Summary of Comments from the CCNF Scientist Community:
Dr. Andrew Dessler: This is interesting and will help us shake out problems in our understanding of where heat is being stored in the ocean. That said… this result doesn’t tell us much about how much warming we’ll get over the next 100 years.
Dr. Mauri Pelto: This is a very short term data set, which means it is not robust. The data set also depends on the correct assessment of two other aspects of sea level rise and hence is an indirect measure… [It] is a good approach, but with high uncertainties at present.
NASA Study Finds No Measurable Warming in Deep Ocean Since 2005 [for general commentary]
The world’s deep oceans have not warmed measurably since 2005 according to a new NASA study. The NASA press release announcing the study’s findings was quick to point out that the results do not call into question the theory of man-made climate change, but do “leave unsolved the mystery of why global warming appears to have slowed in recent years”. An excerpt from the press release:
In the 21st century, greenhouse gases have continued to accumulate in the atmosphere, just as they did in the 20th century, but global average surface air temperatures have stopped rising in tandem with the gases. The temperature of the top half of the world’s oceans – above the 1.24-mile mark – is still climbing, but not fast enough to account for the stalled air temperatures.
Many processes on land, air and sea have been invoked to explain what is happening to the “missing” heat.” One of the most prominent ideas is that the bottom half of the ocean is taking up the slack.
Based on the fact that water expands as it gets warmer, NASA scientists at the Jet Propulsion Lab were able to test this hypothesis of “missing” warming hiding in the deep ocean. As explained in the press release, the scientists began with the measure of sea level rise between 2005 and 2013, then deducted the amount of rise due to meltwater (e.g., melting ice sheets and loss of glacier mass worldwide) and then the amount of rise due to the expansion of water from the warming in the upper portion of the world’s oceans (which scientists have good data on). These measurements were based on data from the Argo floats and NASA satellites. Any significant remainder of sea level rise, if their data is correct, would then show that there’s warming in the deep oceans. So what was the remainder? “Essentially zero” according to the scientists.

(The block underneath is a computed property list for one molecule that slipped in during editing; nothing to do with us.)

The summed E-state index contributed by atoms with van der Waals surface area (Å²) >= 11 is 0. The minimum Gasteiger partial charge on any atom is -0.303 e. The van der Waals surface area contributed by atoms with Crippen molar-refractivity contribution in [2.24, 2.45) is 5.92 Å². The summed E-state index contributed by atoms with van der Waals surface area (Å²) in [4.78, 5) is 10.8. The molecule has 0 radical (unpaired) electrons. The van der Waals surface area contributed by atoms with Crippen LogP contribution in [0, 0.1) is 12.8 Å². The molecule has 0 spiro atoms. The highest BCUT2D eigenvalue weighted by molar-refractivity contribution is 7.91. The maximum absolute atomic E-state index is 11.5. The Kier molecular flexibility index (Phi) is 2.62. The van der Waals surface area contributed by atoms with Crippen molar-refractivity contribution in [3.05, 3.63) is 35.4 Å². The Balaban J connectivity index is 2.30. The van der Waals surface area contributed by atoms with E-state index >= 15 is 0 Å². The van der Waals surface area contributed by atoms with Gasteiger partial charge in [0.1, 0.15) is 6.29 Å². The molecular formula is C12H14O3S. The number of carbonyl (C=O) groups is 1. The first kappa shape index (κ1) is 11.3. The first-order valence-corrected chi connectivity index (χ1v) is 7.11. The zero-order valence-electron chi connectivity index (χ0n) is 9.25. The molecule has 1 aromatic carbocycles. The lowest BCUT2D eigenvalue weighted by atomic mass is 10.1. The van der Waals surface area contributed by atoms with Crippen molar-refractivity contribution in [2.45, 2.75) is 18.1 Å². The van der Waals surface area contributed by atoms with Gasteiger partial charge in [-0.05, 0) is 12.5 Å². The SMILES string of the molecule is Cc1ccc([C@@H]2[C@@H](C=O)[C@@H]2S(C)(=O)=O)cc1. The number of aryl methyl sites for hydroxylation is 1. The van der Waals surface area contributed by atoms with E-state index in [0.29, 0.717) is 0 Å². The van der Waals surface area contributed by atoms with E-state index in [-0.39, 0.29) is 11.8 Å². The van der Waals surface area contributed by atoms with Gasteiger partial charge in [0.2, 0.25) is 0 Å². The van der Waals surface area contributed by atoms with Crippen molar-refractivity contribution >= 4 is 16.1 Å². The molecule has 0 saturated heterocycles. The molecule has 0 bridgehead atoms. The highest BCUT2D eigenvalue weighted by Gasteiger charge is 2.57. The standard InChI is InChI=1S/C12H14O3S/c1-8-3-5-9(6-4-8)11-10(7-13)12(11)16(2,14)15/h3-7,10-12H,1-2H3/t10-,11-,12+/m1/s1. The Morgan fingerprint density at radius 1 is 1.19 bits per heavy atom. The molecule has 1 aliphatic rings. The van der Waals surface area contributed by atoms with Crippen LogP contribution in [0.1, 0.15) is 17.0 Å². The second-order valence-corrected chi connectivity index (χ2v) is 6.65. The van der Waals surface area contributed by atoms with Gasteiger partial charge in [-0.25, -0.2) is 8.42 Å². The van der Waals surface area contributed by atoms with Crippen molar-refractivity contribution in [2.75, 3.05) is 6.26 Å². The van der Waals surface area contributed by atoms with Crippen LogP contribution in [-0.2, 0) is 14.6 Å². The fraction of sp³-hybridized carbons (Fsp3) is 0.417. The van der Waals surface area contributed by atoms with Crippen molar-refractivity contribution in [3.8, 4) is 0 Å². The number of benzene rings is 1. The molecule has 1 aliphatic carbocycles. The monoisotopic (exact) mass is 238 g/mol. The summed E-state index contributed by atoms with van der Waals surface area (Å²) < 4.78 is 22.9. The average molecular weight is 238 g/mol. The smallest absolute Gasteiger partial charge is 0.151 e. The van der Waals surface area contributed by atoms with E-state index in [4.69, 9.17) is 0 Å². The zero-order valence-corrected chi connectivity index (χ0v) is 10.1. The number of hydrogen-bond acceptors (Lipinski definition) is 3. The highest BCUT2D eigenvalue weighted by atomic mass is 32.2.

Perhaps some of the CCNF scientists could share their thoughts on this study?
Dr. Andrew Dessler: This is interesting and will help us shake out problems in our understanding of where heat is being stored in the ocean. That said, the bottom line, that the ocean took up 0.64 ± 0.44 W/m2 of energy over the last decade does not change our estimate of climate sensitivity. So by itself, this result doesn’t tell us much about how much warming we’ll get over the next 100 years.
Dr. Mauri Pelto: This is a very short term data set, which means it is not robust. The data set also depends on the correct assessment of two other aspects of sea level rise and hence is an indirect measure of warming at depth with some critical assumptions. This is a good approach, but with high uncertainties at present.
Previous Forum dialogue on the topic:
Note: A few excerpts were minimally edited for readability; please refer to the links for the exact quotes.
Dr. Scott Denning: The main place that the heat goes in the earth system is in the oceans. Water has a tremendous amount of heat capacity. [See Dr. Denning’s example of jumping into a pool with a temperature of 70 degrees to illustrate this point, starting at 12:94 in the video.] …So when you add heat to the earth, the main place that that heat goes is in the ocean. Give or take about 95% of the warming goes into the ocean. Only about 5% goes into warming the air or the land.
– CCNF Interview with Dr. Scott Denning.